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United States Department of Veterans Affairs emblems for headstones and markers

 

United States Department of Veterans Affairs emblems for headstones and markers

U.S. Veterans Affairs

The United States Department of Veterans Affairs (VA) maintains many cemeteries specifically devoted to veterans. Most have various rules regarding what must take place in order to be interred there.

The VA only permits graphics on Government-furnished headstones or markers that are approved emblems of belief, the Civil War Union Shield (including those who served in the U.S. military through the Spanish American War), the Civil War Confederate Southern Cross of Honor, and the Medal of Honor insignia. Arlington National Cemetery has similar restrictions on headstones, though it is maintained by US Department of the Army.

The religious symbols are rendered as simple inscriptions without sculptural relief or coloring other than black.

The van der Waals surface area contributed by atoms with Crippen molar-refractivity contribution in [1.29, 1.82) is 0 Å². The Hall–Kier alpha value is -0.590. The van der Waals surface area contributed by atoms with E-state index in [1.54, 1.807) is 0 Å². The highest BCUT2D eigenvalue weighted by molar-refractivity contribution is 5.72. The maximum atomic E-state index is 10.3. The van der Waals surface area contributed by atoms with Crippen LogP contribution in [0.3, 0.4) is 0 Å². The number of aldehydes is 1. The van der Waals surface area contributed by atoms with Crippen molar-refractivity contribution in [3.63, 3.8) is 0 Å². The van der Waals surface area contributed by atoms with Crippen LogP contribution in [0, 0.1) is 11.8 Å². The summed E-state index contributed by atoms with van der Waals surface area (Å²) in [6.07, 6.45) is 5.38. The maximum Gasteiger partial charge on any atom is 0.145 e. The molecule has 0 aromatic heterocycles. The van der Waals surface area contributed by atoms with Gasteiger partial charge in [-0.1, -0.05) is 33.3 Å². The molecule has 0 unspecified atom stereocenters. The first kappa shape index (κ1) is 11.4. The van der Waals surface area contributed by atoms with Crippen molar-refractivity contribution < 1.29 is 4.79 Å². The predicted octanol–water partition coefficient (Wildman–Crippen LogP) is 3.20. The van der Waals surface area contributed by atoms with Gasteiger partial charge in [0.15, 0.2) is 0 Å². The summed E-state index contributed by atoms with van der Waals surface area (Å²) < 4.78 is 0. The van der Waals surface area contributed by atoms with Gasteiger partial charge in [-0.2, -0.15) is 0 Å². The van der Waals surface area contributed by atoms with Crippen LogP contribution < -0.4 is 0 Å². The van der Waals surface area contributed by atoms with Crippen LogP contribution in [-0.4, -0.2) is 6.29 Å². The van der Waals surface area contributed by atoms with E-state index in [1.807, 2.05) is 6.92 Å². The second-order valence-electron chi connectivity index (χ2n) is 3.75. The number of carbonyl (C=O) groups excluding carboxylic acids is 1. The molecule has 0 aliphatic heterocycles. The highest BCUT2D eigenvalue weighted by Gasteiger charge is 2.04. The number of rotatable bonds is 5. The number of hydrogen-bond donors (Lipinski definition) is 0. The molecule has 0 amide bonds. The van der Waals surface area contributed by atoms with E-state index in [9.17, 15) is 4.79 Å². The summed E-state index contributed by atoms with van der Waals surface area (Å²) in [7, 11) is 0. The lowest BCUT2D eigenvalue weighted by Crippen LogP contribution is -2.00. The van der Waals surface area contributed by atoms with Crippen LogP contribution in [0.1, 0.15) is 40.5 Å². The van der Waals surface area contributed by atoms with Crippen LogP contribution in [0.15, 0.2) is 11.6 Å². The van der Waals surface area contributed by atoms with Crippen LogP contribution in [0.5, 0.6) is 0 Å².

Generally the VA adds a new symbol a few months after receiving a petition from a faith group.[1] However, the Wiccan symbol was only added in 2007 to settle a lawsuit filed on behalf of several families by Americans United for the Separation of Church and State in November 2006.[1][2][3] A separate parallel lawsuit was filed on behalf of two Wiccan churches and three families by the American Civil Liberties Union in September 2006, which was resolved by the same settlement.[4][5][6]

The first interfaith headstone, which includes a Wiccan pentacle for Jan Deanna O'Rourke and a Presbyterian Cross for her husband, was installed at Arlington National Cemetery on May 1, 2007, and dedicated on July 4, 2007.[7]

Contents

  • Headstone and marker symbols 1
  • See also 2
  • References 3
  • External links 4

Headstone and marker symbols

The following emblems and emblem numbers are publicized as available for Government headstones and markers as of October 2014.[8] A process is in place to consider approving additional religious or belief system emblems requested by the families of individuals eligible for these headstones and markers.[8]

Each emblem is given its official USVA name and designation, with added additional links for related symbolism (*) and for related movements (†).

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